Let’s face it – music (especially musical notation) has a LOT of language dedicated to understanding how to perform it. Music requires a shocking amount of specialized language to communicate how to play what notes and when, at what pitch, volume, and rhythm, and depending on the instrument and the complexity of the individual piece, it can seem like so much gibberish if you are unfamiliar with the right terms. Even something we might think of being relatively straightforward, like percussion instruments, has a wide range of musical terms, and just plain slang, that all drummers really should know. Fear not!
We will get to deciphering some of the basic terms and instruments that aspiring drummers will want to keep in mind when it comes to making music. Drummers and non-drummers alike should read on below!
No, not the hammers from Harry Potter! (Those are Bludgers, by the way) – Beaters are the collective term for the objects you hold that you perform the drums with. Mallets, wire brushes, and yes, the classic drumsticks. As there are a wide variety of percussive instruments, there are a wide variety of beaters to perform with, with each offering a unique kind of sound.
The Drum Grip is the specific manner in how you hold your drumsticks or beaters. The two main forms of a drum grip are the traditional grip and the matched grip. With a traditional grip, you hold the drumstick in your right hand like it was a wand, and the stick in your left hand as if it was a fork.
With a matched grip, you hold both drumsticks like a wand, with your palms facing down usually, and pressing the stick between your index finger and thumb at a point called the ‘fulcrum’. The matched grip comes in three variants – the French, German, and American style.
With the German grip, you hold the sticks with your palms facing down and pressing with your wrists for greater power and volume.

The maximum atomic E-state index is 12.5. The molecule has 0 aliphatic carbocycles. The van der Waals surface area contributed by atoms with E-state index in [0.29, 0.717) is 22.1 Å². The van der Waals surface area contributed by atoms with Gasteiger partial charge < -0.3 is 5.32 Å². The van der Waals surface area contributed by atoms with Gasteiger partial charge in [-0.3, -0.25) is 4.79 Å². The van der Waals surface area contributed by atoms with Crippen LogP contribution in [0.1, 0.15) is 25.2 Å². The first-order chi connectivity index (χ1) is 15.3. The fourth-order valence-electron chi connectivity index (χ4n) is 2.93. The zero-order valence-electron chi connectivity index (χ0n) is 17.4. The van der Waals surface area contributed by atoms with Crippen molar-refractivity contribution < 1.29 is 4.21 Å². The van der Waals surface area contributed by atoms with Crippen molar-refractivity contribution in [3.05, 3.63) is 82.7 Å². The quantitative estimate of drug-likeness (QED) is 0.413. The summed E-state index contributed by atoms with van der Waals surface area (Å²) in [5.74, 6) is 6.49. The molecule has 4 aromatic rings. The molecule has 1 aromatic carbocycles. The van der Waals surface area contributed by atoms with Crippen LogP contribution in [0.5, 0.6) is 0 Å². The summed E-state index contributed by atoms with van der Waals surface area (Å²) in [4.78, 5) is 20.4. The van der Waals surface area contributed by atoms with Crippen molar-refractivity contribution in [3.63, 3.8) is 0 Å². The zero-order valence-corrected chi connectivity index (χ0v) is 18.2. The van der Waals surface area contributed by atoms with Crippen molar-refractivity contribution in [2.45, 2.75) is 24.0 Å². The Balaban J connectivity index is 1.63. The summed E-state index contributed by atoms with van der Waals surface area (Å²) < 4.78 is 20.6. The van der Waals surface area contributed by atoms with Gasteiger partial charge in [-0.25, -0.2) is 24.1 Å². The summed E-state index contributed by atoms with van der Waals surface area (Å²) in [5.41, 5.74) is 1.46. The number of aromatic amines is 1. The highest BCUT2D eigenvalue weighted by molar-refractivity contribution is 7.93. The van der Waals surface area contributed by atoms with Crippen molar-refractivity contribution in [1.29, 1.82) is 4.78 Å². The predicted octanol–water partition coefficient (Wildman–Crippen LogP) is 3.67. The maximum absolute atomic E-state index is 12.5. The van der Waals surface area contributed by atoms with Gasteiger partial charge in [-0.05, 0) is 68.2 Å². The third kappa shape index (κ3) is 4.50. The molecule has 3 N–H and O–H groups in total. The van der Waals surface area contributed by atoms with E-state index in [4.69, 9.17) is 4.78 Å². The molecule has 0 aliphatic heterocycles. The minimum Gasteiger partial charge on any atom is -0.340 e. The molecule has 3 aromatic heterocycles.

The French grip requires you to hold the drumsticks with your fingernails pointing up and your palms facing each other, allowing you more fine control over the drumsticks themselves.
The American grip is similar to the German grip but involves turning your hands to a 45-degree angle. This grip allows you to benefit from both plenty of power in your wrists and a decent amount of control in your fingers.
The Traditional Grip is most often used in military bands given the unique style of grip. This favors a drum that is offset to the side of the body, often how drums would be carried. With the traditional grip, the drumstick in your left-hand rests on top of the space between your index finger and thumb, usually gently resting against the side of your ring finger while pointing down to play. The fulcrum is formed by lightly pressing against the thumb and middle/index finger together. In your right hand, the drumstick is held like a wand, palm down.
Rudiments are various patterns performed on drums that when arranged in particular orders, create music. There are approximately 40 key rudiments that are the most popular, and are the basic building blocks that a drum performance is made of. Rudiments make for great practice for beginner drummers and are the starting point for creating drum lines.
Single Stroke Roll
Pretty much the most basic drum rudiment there is. The pattern is simple – R, L, R, L – where R means the drumstick in your right hand, and the L is the drumstick in your left hand. Each makes one stroke on the drum at a time. You can also lead L, R, L, R if you’re more comfortable as a left-hand dominant drummer. Increasing the tempo of the pattern creates the well-known ‘drum roll’.